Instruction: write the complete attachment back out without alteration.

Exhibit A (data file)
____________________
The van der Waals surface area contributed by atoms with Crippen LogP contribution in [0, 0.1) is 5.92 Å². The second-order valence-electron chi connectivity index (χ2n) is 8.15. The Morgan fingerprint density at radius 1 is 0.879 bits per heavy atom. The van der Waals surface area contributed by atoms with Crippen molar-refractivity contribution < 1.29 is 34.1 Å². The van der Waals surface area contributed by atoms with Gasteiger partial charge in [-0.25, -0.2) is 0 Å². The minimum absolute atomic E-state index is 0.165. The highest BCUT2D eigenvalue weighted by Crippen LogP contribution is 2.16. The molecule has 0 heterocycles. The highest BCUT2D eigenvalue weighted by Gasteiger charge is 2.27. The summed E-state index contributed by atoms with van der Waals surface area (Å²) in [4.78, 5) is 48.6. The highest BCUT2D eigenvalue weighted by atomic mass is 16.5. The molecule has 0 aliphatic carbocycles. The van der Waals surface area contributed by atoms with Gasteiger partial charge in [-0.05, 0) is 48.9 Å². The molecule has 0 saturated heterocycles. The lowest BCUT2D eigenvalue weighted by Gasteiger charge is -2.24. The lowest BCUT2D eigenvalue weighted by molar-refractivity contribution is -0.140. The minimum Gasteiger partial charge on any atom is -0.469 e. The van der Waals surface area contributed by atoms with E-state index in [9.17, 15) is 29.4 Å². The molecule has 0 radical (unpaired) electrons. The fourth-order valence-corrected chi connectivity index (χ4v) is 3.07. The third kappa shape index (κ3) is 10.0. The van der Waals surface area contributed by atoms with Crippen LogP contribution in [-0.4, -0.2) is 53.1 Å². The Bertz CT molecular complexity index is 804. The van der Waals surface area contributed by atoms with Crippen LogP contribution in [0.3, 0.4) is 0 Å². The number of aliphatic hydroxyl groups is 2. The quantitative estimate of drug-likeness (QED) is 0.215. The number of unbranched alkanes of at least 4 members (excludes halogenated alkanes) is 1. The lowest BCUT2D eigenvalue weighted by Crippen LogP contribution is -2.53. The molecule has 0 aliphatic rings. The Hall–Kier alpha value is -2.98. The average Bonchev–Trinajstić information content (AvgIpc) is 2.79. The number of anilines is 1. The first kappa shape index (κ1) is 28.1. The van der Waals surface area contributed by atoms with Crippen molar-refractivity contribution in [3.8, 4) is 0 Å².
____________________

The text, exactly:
The van der Waals surface area contributed by atoms with Crippen LogP contribution in [0, 0.1) is 5.92 Å². The second-order valence-electron chi connectivity index (χ2n) is 8.15. The Morgan fingerprint density at radius 1 is 0.879 bits per heavy atom. The van der Waals surface area contributed by atoms with Crippen molar-refractivity contribution < 1.29 is 34.1 Å². The van der Waals surface area contributed by atoms with Gasteiger partial charge in [-0.25, -0.2) is 0 Å². The minimum absolute atomic E-state index is 0.165. The highest BCUT2D eigenvalue weighted by Crippen LogP contribution is 2.16. The molecule has 0 heterocycles. The highest BCUT2D eigenvalue weighted by Gasteiger charge is 2.27. The summed E-state index contributed by atoms with van der Waals surface area (Å²) in [4.78, 5) is 48.6. The highest BCUT2D eigenvalue weighted by atomic mass is 16.5. The molecule has 0 aliphatic carbocycles. The van der Waals surface area contributed by atoms with Gasteiger partial charge in [-0.05, 0) is 48.9 Å². The molecule has 0 saturated heterocycles. The lowest BCUT2D eigenvalue weighted by Gasteiger charge is -2.24. The lowest BCUT2D eigenvalue weighted by molar-refractivity contribution is -0.140. The minimum Gasteiger partial charge on any atom is -0.469 e. The van der Waals surface area contributed by atoms with E-state index in [9.17, 15) is 29.4 Å². The molecule has 0 radical (unpaired) electrons. The fourth-order valence-corrected chi connectivity index (χ4v) is 3.07. The third kappa shape index (κ3) is 10.0. The van der Waals surface area contributed by atoms with Crippen LogP contribution in [-0.4, -0.2) is 53.1 Å². The Bertz CT molecular complexity index is 804. The van der Waals surface area contributed by atoms with Crippen LogP contribution in [0.3, 0.4) is 0 Å². The number of aliphatic hydroxyl groups is 2. The quantitative estimate of drug-likeness (QED) is 0.215. The number of unbranched alkanes of at least 4 members (excludes halogenated alkanes) is 1. The lowest BCUT2D eigenvalue weighted by Crippen LogP contribution is -2.53. The molecule has 0 aliphatic rings. The Hall–Kier alpha value is -2.98. The average Bonchev–Trinajstić information content (AvgIpc) is 2.79. The number of anilines is 1. The first kappa shape index (κ1) is 28.1. The van der Waals surface area contributed by atoms with Crippen molar-refractivity contribution in [3.8, 4) is 0 Å².